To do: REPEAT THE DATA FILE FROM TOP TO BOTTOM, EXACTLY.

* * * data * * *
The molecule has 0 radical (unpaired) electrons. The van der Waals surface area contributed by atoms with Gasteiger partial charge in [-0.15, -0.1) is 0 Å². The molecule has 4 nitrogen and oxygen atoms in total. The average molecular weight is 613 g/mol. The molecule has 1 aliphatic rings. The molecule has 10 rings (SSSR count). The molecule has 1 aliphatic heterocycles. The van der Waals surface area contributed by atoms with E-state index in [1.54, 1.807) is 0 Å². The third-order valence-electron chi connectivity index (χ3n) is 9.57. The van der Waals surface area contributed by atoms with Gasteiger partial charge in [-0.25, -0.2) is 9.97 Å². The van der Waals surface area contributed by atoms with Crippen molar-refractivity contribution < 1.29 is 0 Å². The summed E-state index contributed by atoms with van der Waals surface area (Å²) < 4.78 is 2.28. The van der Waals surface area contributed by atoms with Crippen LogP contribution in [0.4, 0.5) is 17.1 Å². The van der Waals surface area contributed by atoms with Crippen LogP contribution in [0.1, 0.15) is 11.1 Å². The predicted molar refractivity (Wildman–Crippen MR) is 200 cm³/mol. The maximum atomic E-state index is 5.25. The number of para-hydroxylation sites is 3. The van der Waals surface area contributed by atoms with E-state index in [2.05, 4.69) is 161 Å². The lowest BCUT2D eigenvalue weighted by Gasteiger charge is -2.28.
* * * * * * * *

The molecule has 0 radical (unpaired) electrons. The van der Waals surface area contributed by atoms with Gasteiger partial charge in [-0.15, -0.1) is 0 Å². The molecule has 4 nitrogen and oxygen atoms in total. The average molecular weight is 613 g/mol. The molecule has 1 aliphatic rings. The molecule has 10 rings (SSSR count). The molecule has 1 aliphatic heterocycles. The van der Waals surface area contributed by atoms with E-state index in [1.54, 1.807) is 0 Å². The third-order valence-electron chi connectivity index (χ3n) is 9.57. The van der Waals surface area contributed by atoms with Gasteiger partial charge in [-0.25, -0.2) is 9.97 Å². The van der Waals surface area contributed by atoms with Crippen molar-refractivity contribution < 1.29 is 0 Å². The summed E-state index contributed by atoms with van der Waals surface area (Å²) < 4.78 is 2.28. The van der Waals surface area contributed by atoms with Crippen LogP contribution in [0.4, 0.5) is 17.1 Å². The van der Waals surface area contributed by atoms with Crippen LogP contribution in [0.1, 0.15) is 11.1 Å². The predicted molar refractivity (Wildman–Crippen MR) is 200 cm³/mol. The maximum atomic E-state index is 5.25. The number of para-hydroxylation sites is 3. The van der Waals surface area contributed by atoms with E-state index in [2.05, 4.69) is 161 Å². The lowest BCUT2D eigenvalue weighted by Gasteiger charge is -2.28.